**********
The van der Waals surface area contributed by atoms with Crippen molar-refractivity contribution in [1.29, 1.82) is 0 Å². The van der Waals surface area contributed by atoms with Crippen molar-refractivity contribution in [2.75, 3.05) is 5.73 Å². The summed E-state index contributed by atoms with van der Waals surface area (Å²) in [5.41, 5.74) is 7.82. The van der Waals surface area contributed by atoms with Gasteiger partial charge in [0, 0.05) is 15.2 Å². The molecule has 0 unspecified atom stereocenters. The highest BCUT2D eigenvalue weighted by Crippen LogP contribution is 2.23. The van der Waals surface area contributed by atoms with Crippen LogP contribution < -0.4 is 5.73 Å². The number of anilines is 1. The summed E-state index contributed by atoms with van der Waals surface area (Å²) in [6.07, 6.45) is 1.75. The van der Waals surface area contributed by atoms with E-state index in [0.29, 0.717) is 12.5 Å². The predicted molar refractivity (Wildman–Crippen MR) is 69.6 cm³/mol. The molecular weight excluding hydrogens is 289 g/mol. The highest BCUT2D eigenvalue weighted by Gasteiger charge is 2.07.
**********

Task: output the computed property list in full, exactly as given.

The van der Waals surface area contributed by atoms with Crippen molar-refractivity contribution in [1.29, 1.82) is 0 Å². The van der Waals surface area contributed by atoms with Crippen molar-refractivity contribution in [2.75, 3.05) is 5.73 Å². The summed E-state index contributed by atoms with van der Waals surface area (Å²) in [5.41, 5.74) is 7.82. The van der Waals surface area contributed by atoms with Gasteiger partial charge in [0, 0.05) is 15.2 Å². The molecule has 0 unspecified atom stereocenters. The highest BCUT2D eigenvalue weighted by Crippen LogP contribution is 2.23. The van der Waals surface area contributed by atoms with Crippen LogP contribution < -0.4 is 5.73 Å². The number of anilines is 1. The summed E-state index contributed by atoms with van der Waals surface area (Å²) in [6.07, 6.45) is 1.75. The van der Waals surface area contributed by atoms with E-state index in [0.29, 0.717) is 12.5 Å². The predicted molar refractivity (Wildman–Crippen MR) is 69.6 cm³/mol. The molecular weight excluding hydrogens is 289 g/mol. The highest BCUT2D eigenvalue weighted by Gasteiger charge is 2.07.